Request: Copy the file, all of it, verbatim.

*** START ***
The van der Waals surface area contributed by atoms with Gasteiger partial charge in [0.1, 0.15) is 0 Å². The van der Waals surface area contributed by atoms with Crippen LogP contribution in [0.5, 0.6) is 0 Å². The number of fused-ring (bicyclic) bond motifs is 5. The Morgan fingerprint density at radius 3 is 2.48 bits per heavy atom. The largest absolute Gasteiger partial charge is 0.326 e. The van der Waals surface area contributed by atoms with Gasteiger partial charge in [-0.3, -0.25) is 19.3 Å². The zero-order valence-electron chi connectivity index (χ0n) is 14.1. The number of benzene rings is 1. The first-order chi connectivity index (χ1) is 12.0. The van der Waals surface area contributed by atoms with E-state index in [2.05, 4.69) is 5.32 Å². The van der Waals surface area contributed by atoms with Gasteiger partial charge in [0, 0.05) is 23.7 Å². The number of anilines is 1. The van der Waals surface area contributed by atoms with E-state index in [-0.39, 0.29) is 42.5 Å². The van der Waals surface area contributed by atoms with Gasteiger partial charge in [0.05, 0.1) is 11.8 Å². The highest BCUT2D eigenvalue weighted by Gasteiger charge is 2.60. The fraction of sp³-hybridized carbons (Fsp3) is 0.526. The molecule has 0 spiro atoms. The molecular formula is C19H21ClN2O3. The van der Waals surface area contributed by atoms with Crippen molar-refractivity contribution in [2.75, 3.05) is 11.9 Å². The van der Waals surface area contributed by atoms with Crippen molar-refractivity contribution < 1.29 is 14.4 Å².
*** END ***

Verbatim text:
The van der Waals surface area contributed by atoms with Gasteiger partial charge in [0.1, 0.15) is 0 Å². The van der Waals surface area contributed by atoms with Crippen LogP contribution in [0.5, 0.6) is 0 Å². The number of fused-ring (bicyclic) bond motifs is 5. The Morgan fingerprint density at radius 3 is 2.48 bits per heavy atom. The largest absolute Gasteiger partial charge is 0.326 e. The van der Waals surface area contributed by atoms with Gasteiger partial charge in [-0.3, -0.25) is 19.3 Å². The zero-order valence-electron chi connectivity index (χ0n) is 14.1. The number of benzene rings is 1. The first-order chi connectivity index (χ1) is 12.0. The van der Waals surface area contributed by atoms with E-state index in [2.05, 4.69) is 5.32 Å². The van der Waals surface area contributed by atoms with Gasteiger partial charge in [0, 0.05) is 23.7 Å². The number of anilines is 1. The van der Waals surface area contributed by atoms with E-state index in [-0.39, 0.29) is 42.5 Å². The van der Waals surface area contributed by atoms with Gasteiger partial charge in [0.05, 0.1) is 11.8 Å². The highest BCUT2D eigenvalue weighted by Gasteiger charge is 2.60. The fraction of sp³-hybridized carbons (Fsp3) is 0.526. The molecule has 0 spiro atoms. The molecular formula is C19H21ClN2O3. The van der Waals surface area contributed by atoms with Crippen molar-refractivity contribution in [2.75, 3.05) is 11.9 Å². The van der Waals surface area contributed by atoms with Crippen molar-refractivity contribution < 1.29 is 14.4 Å².